Today’s PNAIS All Schools Conference simply flew by. 700 attendees from northwest independent schools descended on Catlin Gabel today and were gone by 4:00. Our crack tech team supported dozens of presenters using installed data projectors, up to 50 people at one time connected to our new public wireless network, and we successfully recorded the five featured presenters (podcast files coming Monday). I organized a technology staff lunch and co-led two presentations, 1:1 Student Laptop Programs Today (with Jimi Robinson and Vicki Butler) and The Promise of Social Software In the Classroom (with Bill Fitzgerald).
I picked up a bunch of useful tips today. Jimi and Evergreen School are running a new type of student laptop program. They buy off-lease Dell laptop computers for $400 each and equip each classroom with a set. The schools owns all the machines, and students don’t take them home. If a laptop really dies, that’s okay, because they only spent $400 on it to begin with! As a green school, Evergreen takes pride in purchasing pre-used machines. Forest Ridge is in its twelfth year of student laptops! Mark Siegel of Delphian demonstrated Jott.com, a (currently) free service that allows you to pick up the phone, leave a voice message, and have transcriptionists in India transcribe the message into text and send it to the recipients of your choice!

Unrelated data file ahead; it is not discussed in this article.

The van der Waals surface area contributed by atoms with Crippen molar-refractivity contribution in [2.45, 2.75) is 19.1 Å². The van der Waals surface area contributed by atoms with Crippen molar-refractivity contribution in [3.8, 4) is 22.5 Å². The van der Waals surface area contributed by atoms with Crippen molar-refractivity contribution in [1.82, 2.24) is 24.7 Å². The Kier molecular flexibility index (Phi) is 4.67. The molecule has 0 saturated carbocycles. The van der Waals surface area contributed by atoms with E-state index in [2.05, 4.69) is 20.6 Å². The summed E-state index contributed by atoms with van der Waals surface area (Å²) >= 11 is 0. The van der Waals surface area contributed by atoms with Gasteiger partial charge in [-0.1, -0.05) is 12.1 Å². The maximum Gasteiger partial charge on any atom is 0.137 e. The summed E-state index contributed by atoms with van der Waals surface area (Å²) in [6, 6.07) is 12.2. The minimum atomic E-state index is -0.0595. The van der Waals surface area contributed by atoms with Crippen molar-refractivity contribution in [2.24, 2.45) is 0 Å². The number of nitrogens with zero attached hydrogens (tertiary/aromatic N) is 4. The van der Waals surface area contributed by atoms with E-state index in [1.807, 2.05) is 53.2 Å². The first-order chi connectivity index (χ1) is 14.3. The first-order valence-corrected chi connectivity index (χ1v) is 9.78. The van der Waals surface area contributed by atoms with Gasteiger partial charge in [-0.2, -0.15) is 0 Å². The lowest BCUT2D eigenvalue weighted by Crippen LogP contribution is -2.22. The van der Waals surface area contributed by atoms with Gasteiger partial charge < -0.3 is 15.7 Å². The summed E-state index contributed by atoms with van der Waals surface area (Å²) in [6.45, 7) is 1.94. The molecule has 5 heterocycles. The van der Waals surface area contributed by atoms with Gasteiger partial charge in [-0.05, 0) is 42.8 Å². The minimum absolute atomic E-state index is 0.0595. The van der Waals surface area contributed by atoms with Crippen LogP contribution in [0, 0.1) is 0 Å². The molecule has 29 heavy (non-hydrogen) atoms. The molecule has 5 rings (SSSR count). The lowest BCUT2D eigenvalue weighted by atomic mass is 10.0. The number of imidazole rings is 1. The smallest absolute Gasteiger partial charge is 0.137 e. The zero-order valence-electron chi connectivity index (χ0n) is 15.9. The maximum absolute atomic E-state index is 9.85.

As expected, many schools are considering laptop programs, and the huge amount of resources required to pull it off is the leading obstacle. Even more people are curious about social software in the classroom, and it was helpful to encourage people to identify the pedagogical objective first and then find the tool to best support it. One school had a problem unique to Idaho — students on the ski mountain who need to stay abreast of classes happening back at school!
Cheryl from WA described an amazing children’s multimedia installation in which she participated with the support of the University of Washington. TVs mounted on swingsets in a ton of sand — it sounded great, and our media arts teacher wants to find out more about it.
Lou at OES is teaching second graders to program in Scratch — reminds me of John Newsom’s session from TechShare this past summer. It seems to have great potential to develop logic and problem-solving skills at this young age. It is also terribly fun!
I’m sure I neglected to mention a lot. It was great to host such a huge group, even if just for a day.